A beloved dervish asks:
I wonder how I can deal with the resistance in me to do my zhikr. I haven’t been able to find the core of this resisting part and what it is telling me. It keeps coming back. Could you help reflecting on this or do you have any suggestions on how to deal with this? I yearn to apply the sword of discipline to myself and to offer fragrance of roses to others. Any suggestions for names to do dhikr? For strengthening the will to practice?
It is a reasonable question: If zhikr is essential to our well-being, why do we not yearn to do it more and more? But as Mevlana says:
How could someone who is, himself,
like a straw in the wind of desire,
discern the oppressor from the oppressed?
First deal with the oppressor in yourself,
your own frenzied ego.
[Mathnawi III: 2434-2436]
The practice of zhikr is meant to tame that frenzied ego which always has its own list of “to-do’s”. As much as these urges seem interesting and even necessary, in the end they will not be accomplished any more effectively or beautifully if we have wandered far from our own souls.
O heart, stay with the pain that is a remedy.
No groaning; endure longing without complaint.
Stamp your foot upon your own desires.
Train the dog of ego. Let this be your sacrifice.
What seems to be a pain (becoming still and quiet) is, in fact, the remedy. The compulsive desire nature, with its mental and physical energies, is like an untrained horse that reacts to a saddle and rider. This is normal at first, but the benefit of training will be realized more and more. The “remedy” will be experienced as an inner opening, a peaceful spaciousness in which we sense a relationship with the Divine. The heart may even express its willingness to receive whatever guidance the Divine has to offer us. Simultaneous with the zhikr there is the feeling of being open to guidance and inspiration.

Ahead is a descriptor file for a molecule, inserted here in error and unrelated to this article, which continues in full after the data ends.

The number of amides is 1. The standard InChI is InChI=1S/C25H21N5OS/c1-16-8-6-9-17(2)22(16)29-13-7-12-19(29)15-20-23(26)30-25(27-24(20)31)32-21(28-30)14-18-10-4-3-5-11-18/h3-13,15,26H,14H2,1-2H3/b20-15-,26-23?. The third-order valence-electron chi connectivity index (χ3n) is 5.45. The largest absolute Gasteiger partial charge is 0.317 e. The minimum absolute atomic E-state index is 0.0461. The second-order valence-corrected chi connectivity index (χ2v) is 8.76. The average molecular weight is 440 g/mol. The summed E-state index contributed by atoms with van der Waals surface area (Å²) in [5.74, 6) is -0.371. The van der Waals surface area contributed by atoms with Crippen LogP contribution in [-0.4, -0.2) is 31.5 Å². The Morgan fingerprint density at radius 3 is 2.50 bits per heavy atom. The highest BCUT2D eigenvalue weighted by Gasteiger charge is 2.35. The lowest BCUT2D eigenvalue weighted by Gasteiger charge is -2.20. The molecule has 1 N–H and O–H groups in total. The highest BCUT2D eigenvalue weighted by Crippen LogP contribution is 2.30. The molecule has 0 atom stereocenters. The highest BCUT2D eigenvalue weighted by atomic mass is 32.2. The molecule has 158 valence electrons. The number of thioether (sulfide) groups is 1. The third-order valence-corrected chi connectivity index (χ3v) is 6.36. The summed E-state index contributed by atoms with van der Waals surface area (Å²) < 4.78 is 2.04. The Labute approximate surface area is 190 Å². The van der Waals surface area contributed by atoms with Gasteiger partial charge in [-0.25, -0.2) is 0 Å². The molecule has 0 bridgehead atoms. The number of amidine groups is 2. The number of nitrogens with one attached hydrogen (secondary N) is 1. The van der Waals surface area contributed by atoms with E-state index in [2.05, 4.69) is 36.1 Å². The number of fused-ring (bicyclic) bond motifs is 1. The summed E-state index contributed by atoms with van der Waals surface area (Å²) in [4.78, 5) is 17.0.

As the positive results of this practice accumulate, resistance will diminish and the feeling of a deep vibrant center of our being will emerge. This vibrant center will bring doing and being into balance and make all our doing more harmonious. Eventually we will realize that the deeply-centered state of zhikr is the “straight path.” What begins as a disciplined daily practice will more and more be experienced as something like the physical state of balance; being out of balance will be more obvious to us, and the process of rebalancing through remembrance will be “second nature.”
Spiritual practice will bring doing and being into balance and make all our doing more harmonious.